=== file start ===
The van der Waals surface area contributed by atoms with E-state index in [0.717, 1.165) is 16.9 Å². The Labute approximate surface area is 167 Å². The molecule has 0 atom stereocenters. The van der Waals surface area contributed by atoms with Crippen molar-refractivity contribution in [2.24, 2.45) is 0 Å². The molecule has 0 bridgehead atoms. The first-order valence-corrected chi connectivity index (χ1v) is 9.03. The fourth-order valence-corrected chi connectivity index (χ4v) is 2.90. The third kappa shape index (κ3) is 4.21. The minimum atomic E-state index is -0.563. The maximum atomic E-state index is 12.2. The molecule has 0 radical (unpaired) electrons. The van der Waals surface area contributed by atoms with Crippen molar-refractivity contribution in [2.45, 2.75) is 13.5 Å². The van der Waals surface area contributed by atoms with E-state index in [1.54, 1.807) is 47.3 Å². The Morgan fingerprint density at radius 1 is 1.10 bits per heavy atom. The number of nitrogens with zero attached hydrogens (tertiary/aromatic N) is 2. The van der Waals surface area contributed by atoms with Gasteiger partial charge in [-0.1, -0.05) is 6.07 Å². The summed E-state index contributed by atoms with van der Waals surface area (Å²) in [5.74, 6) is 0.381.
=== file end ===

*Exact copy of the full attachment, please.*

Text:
The van der Waals surface area contributed by atoms with E-state index in [0.717, 1.165) is 16.9 Å². The Labute approximate surface area is 167 Å². The molecule has 0 atom stereocenters. The van der Waals surface area contributed by atoms with Crippen molar-refractivity contribution in [2.24, 2.45) is 0 Å². The molecule has 0 bridgehead atoms. The first-order valence-corrected chi connectivity index (χ1v) is 9.03. The fourth-order valence-corrected chi connectivity index (χ4v) is 2.90. The third kappa shape index (κ3) is 4.21. The minimum atomic E-state index is -0.563. The maximum atomic E-state index is 12.2. The molecule has 0 radical (unpaired) electrons. The van der Waals surface area contributed by atoms with Crippen molar-refractivity contribution in [2.45, 2.75) is 13.5 Å². The van der Waals surface area contributed by atoms with E-state index in [1.54, 1.807) is 47.3 Å². The Morgan fingerprint density at radius 1 is 1.10 bits per heavy atom. The number of nitrogens with zero attached hydrogens (tertiary/aromatic N) is 2. The van der Waals surface area contributed by atoms with Gasteiger partial charge in [-0.1, -0.05) is 6.07 Å². The summed E-state index contributed by atoms with van der Waals surface area (Å²) in [5.74, 6) is 0.381.